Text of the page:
Working in Smaller Teams

I don’t know what the average size of a team is, but I know I’ve worked in all sizes in my career. I’ve had teams of 1-3, which is common in database work, but I’ve also been on a 20 person Ops team. I’ve been in 2 person development teams, 25 person teams, and everything in between. At Redgate, it seems most of our development teams are less than 10 people, but I’m sure we’ve exceeded that at times.

I do think smaller teams are better, and they are certainly easier to keep track of what everyone else is doing. Once a team becomes large, even with regular status reports or meetings, there is too much information to easily hold in one’s memory about tasks other than our own. Knowing what others are working on can be invaluable in coordinating and avoiding conflicts. This also ensures that the team can more easily ensure code is written in a similar fashion and knowledge is easily shared.

There is research that seems to indicate that smaller teams are better. This article talks about some of the reasons small teams seem to perform better. These all seem to intuitively make sense to me, and I’ve certainly experienced people behaving in these manners. In the second piece, there is advice on how to get teams to be more effective. The biggest advice seems to be a lot of what we do at Redgate. We empower teams, give them tools, and don’t manage them in traditional ways. We hold them accountable to get work done and meet goals, and we challenge them, but we want them to move forward, not work in a particular way.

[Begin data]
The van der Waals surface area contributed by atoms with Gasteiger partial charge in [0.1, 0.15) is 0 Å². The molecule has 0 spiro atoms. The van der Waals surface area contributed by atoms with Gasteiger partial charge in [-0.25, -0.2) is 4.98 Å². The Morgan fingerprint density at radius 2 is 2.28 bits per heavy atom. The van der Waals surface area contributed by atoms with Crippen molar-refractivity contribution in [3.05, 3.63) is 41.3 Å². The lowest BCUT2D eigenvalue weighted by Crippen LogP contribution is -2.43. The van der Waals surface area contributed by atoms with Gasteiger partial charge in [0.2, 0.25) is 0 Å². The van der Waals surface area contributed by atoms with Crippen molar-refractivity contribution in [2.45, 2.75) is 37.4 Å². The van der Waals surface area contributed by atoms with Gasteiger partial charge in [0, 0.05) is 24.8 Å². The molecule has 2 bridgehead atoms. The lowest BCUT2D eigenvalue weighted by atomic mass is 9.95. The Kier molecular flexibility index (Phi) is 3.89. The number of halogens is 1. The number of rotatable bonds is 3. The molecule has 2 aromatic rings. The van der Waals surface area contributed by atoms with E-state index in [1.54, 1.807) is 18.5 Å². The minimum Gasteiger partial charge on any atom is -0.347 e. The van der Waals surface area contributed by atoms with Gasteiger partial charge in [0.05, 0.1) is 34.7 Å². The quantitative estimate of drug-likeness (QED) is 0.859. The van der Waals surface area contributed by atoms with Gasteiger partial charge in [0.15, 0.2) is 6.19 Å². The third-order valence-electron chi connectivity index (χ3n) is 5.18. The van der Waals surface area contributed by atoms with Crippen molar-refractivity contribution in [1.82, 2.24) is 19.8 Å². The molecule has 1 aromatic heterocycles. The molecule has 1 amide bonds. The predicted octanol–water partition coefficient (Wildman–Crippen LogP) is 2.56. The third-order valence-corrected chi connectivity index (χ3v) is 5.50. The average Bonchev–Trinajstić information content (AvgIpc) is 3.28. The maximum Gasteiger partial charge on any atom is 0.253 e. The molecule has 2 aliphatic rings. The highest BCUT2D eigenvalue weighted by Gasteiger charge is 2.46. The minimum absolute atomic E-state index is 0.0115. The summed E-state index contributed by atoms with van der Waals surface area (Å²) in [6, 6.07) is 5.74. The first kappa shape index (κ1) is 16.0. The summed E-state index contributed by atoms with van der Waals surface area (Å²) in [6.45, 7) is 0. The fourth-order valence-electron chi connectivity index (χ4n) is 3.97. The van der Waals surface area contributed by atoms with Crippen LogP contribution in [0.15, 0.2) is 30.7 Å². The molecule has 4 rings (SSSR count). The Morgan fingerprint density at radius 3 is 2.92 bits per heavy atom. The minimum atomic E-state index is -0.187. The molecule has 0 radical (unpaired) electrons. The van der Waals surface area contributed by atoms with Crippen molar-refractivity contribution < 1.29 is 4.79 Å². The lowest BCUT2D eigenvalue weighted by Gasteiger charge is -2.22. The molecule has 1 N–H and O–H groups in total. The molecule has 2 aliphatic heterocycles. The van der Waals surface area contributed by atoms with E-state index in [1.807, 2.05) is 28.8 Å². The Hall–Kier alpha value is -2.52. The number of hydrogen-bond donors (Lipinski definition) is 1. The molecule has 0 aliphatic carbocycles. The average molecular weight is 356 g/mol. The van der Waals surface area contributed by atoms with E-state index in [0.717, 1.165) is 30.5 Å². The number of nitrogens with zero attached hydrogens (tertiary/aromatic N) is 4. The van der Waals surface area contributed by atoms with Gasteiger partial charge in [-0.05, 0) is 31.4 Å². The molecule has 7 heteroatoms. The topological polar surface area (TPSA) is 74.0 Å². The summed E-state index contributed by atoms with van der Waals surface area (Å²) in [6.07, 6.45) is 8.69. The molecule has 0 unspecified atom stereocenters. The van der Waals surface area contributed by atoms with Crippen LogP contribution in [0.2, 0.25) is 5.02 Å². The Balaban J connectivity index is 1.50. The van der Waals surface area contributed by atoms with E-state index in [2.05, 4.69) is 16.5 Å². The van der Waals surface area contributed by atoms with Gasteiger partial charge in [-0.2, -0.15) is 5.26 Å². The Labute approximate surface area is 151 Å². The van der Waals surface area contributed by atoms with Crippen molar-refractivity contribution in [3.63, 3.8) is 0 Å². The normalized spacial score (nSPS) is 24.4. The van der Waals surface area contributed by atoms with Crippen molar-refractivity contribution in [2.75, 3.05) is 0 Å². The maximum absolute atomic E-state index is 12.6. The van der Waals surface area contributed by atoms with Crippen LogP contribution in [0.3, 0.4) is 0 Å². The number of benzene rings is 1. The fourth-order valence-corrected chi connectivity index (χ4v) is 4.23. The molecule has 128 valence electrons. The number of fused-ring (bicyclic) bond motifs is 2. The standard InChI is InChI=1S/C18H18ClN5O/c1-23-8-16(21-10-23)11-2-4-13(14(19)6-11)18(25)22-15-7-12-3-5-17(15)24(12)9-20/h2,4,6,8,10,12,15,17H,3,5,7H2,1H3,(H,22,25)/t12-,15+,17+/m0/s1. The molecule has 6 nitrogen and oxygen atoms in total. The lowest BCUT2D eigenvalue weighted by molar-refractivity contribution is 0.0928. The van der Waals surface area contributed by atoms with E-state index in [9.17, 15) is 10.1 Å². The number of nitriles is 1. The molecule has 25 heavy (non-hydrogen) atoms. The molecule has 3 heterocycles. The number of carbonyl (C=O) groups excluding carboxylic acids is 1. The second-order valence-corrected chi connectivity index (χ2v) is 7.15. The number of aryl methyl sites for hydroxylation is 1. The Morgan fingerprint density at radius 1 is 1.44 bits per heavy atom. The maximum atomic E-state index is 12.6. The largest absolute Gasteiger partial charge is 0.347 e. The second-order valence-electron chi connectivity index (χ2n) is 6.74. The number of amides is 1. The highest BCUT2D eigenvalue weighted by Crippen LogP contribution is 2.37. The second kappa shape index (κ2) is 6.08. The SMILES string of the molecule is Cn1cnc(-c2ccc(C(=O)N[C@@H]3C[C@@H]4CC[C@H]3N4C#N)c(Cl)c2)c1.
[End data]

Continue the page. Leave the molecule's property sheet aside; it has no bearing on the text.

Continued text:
Building a team is hard, and getting a team to perform at a high level is very hard. I do think that the internal talent and motivations of individuals can make a big difference, but I also think that management can bring out the best in people, or it can ensure you never get anywhere near the potential of team and encourage under-performance.

It constantly surprises me how often I find managers and their organizational culture built to control and not inspire employees to do their best. I think it’s a holdover of years of working a certain way, rather than supporting and encouraging each person supervising others to get the best from others. I hope this changes, but it’s certainly something I try to detect in interviews before I ever commit to a new position. I hate working for micromanagers and never want to do it again.

Steve Jones

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